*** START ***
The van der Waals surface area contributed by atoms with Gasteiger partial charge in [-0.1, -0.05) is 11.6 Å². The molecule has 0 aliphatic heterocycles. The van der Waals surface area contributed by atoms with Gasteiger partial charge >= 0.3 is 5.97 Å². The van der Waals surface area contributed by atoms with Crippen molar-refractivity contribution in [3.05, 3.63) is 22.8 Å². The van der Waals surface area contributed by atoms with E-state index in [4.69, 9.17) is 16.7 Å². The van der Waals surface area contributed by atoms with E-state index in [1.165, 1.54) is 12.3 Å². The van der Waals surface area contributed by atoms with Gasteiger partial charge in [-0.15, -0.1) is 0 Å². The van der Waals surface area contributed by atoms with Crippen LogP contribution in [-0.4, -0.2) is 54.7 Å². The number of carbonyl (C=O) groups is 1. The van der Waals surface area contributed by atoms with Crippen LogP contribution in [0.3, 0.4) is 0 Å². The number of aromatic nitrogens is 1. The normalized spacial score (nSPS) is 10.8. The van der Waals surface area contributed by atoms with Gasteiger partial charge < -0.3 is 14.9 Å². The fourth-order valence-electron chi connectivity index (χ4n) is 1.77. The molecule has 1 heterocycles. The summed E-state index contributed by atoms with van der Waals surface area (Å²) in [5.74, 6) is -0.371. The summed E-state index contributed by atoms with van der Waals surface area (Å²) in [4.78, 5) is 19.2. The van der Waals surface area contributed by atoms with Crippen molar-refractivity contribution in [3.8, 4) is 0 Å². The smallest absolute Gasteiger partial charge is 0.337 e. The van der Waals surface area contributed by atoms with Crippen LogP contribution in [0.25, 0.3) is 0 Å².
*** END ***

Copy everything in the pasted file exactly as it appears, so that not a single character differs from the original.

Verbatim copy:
The van der Waals surface area contributed by atoms with Gasteiger partial charge in [-0.1, -0.05) is 11.6 Å². The molecule has 0 aliphatic heterocycles. The van der Waals surface area contributed by atoms with Gasteiger partial charge >= 0.3 is 5.97 Å². The van der Waals surface area contributed by atoms with Crippen molar-refractivity contribution in [3.05, 3.63) is 22.8 Å². The van der Waals surface area contributed by atoms with E-state index in [4.69, 9.17) is 16.7 Å². The van der Waals surface area contributed by atoms with E-state index in [1.165, 1.54) is 12.3 Å². The van der Waals surface area contributed by atoms with Gasteiger partial charge in [-0.15, -0.1) is 0 Å². The van der Waals surface area contributed by atoms with Crippen LogP contribution in [-0.4, -0.2) is 54.7 Å². The number of carbonyl (C=O) groups is 1. The van der Waals surface area contributed by atoms with Crippen LogP contribution in [0.3, 0.4) is 0 Å². The number of aromatic nitrogens is 1. The normalized spacial score (nSPS) is 10.8. The van der Waals surface area contributed by atoms with Gasteiger partial charge < -0.3 is 14.9 Å². The fourth-order valence-electron chi connectivity index (χ4n) is 1.77. The molecule has 1 heterocycles. The summed E-state index contributed by atoms with van der Waals surface area (Å²) in [5.74, 6) is -0.371. The summed E-state index contributed by atoms with van der Waals surface area (Å²) in [4.78, 5) is 19.2. The van der Waals surface area contributed by atoms with Crippen molar-refractivity contribution in [3.8, 4) is 0 Å². The smallest absolute Gasteiger partial charge is 0.337 e. The van der Waals surface area contributed by atoms with Crippen LogP contribution in [0.25, 0.3) is 0 Å².